chant

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chant,

general name for one-voiced, unaccompanied, liturgical music. Usually it refers to the liturgical melodies of the Byzantine, Russian Orthodox, Roman Catholic, and Anglican churches and is analogous to cantillation in Jewish liturgical music, Qur'anic chanting in Islam, and single-line chanting in other religions. Roman Catholic chant, commonly called Gregorian chant or plainsongplainsong
or plainchant,
the unharmonized chant of the medieval Christian liturgies in Europe and the Middle East; usually synonymous with Gregorian chant, the liturgical music of the Roman Catholic Church.
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, is diatonic, modally organized (see modemode,
in music. 1 A grouping or arrangement of notes in a scale with respect to a most important note (in the pretonal modes of Western music, this note is called the final or finalis
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), and has a free rhythm determined by the text. Anglican chant is a harmonized, metrical adaptation to English texts of the Gregorian method of psalm singing, in which a short melody is adjusted to the length of different psalm verses by repeating one tone, the recitation tone, for any number of words in the text. The texts of Anglican chant, used in many Protestant churches, are from the Book of Common PrayerBook of Common Prayer,
title given to the service book used in the Church of England and in other churches of the Anglican Communion. The first complete English Book of Common Prayer was produced, mainly by Thomas Cranmer, in 1549 under Edward VI.
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.

chant

1. a simple song or melody
2. a short simple melody in which several words or syllables are assigned to one note, as in the recitation of psalms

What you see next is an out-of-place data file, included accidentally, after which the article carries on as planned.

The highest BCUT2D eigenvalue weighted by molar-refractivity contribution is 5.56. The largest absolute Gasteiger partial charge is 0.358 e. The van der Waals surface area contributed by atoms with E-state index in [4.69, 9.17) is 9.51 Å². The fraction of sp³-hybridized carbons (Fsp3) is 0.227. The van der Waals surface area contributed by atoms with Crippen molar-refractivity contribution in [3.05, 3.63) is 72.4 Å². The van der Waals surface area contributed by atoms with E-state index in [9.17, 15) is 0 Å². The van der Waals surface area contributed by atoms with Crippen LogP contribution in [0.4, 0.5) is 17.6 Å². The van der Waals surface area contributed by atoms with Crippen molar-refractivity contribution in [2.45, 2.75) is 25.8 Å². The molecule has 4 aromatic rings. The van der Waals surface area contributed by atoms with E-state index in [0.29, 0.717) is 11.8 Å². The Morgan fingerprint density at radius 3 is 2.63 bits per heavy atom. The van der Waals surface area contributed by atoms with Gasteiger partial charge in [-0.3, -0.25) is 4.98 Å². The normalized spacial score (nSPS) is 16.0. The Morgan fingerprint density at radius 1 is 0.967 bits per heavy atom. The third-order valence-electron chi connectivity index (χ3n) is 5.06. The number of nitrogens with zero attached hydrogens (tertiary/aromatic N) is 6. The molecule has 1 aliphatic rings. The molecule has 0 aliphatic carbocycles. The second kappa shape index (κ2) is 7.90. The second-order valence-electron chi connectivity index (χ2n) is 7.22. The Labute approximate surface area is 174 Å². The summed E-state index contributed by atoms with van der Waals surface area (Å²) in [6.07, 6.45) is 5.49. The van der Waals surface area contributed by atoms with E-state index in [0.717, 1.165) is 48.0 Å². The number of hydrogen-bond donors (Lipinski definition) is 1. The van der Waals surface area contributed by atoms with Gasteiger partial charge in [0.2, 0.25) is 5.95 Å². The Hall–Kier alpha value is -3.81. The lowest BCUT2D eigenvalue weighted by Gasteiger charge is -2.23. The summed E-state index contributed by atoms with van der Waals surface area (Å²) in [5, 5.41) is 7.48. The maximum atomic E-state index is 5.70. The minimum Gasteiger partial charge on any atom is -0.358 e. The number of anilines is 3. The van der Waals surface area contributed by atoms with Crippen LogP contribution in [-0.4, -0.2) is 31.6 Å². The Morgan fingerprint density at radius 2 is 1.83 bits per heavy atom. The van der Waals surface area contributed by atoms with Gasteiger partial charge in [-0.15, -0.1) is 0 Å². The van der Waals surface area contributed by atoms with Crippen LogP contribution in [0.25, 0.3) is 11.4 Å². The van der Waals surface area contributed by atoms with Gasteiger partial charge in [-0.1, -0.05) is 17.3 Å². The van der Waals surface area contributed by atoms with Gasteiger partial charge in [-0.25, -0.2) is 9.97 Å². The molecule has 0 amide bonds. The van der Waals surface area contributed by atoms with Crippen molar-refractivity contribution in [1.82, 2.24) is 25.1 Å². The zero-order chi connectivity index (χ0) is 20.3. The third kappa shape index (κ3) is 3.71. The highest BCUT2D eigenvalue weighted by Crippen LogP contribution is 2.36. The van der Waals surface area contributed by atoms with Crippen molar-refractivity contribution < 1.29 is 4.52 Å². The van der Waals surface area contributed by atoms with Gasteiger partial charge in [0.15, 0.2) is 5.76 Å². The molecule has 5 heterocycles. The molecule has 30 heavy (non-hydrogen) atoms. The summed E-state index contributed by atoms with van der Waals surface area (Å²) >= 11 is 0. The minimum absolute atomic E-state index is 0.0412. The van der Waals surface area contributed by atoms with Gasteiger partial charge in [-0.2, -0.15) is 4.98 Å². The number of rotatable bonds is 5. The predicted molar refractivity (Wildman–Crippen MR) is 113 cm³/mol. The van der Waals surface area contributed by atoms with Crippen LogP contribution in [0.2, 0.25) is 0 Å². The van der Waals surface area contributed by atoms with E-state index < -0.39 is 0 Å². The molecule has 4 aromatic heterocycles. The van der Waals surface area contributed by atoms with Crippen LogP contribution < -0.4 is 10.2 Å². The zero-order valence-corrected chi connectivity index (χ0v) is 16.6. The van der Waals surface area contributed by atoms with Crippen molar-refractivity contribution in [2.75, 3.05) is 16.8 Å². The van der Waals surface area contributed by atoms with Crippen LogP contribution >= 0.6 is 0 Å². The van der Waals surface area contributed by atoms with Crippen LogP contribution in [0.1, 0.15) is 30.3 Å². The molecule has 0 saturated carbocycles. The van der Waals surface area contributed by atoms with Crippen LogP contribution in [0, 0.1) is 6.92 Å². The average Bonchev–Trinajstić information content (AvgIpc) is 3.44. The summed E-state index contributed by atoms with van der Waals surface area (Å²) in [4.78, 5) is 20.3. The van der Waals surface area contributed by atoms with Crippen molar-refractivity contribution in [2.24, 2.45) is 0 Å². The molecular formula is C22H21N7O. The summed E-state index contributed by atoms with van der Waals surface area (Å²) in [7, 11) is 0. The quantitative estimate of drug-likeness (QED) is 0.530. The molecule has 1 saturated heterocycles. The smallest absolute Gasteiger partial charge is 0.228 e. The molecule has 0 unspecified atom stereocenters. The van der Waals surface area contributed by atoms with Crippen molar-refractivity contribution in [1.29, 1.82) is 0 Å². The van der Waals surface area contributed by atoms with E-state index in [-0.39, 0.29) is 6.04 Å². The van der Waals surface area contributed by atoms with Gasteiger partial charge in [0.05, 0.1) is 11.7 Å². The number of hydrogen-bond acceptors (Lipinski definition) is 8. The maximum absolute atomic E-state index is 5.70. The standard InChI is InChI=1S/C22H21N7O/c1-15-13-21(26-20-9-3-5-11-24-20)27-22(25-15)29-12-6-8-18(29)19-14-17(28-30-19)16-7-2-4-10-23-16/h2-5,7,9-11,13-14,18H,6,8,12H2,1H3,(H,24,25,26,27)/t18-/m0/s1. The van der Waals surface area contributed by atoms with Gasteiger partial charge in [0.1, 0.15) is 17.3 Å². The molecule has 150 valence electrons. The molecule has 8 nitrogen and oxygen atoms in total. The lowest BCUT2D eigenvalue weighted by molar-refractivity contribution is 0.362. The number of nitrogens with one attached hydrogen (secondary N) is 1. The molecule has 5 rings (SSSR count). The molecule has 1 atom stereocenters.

3. a psalm or canticle performed by using such a melody
References in classic literature ?
They laid hands upon Tarzan and bore him forth, and as they chanted they kept time with their crooked bodies, swaying to and fro to the rhythm of their song of blood and death.
Another thought that a scarlet mole should be buried alive in the public park and a suitable incantation chanted over the remains.
Pulling off his cap, and clasping his hands, he chanted in a shrill voice: "Benedictus dominus Deus meus, qui docet manus meas ad proelium, et digitos meos ad bellum.
Then went they to Olympus, delighting in their sweet voice, with heavenly song, and the dark earth resounded about them as they chanted, and a lovely sound rose up beneath their feet as they went to their father.
And through their scurrying leaped the man, squarely upon the body, where, in the white electric light, resting on his club, he chanted a triumph in an unknown tongue--a song so ancient that Professor Wertz would have given ten years of his life for it.
But it was worked out on conscious artistic principles, carefully followed; and when chanted, as it was meant to be, to the harp it possessed much power and even beauty of a vigorous sort, to which the pictorial and metaphorical wealth of the Anglo-Saxon poetic vocabulary largely contributed.
And what happens if the 2,000 other fans who also chanted turn up tomorrow at the local nick and say "I'm guilty too.
The participants repeatedly chanted verses of the Hanuman Chalisa, a Hindu chant to Lord Hanuman, the god who manifests energy, happiness and protection.
But the chants often have a unpleasant undercurrent too as was demonstrated during the Scotland/England match when England fans chanted incessantly: "No Surrender to the IRA".
Also, at a Women Youth Convention event at AlHamra Arts Council in Lahore, enthusiastic PTI supporters chanted GoNawazGo slogans in the presence of Ahsan Iqbal.
Supporters of Wales' premier clubs, Cardi City and Swansea City, have long chanted four-letter lled songs about each others' sides.
According to eye-witnesses, a section of Millwall fans chanted 'Istanbul' repeatedly in a reference to the deaths.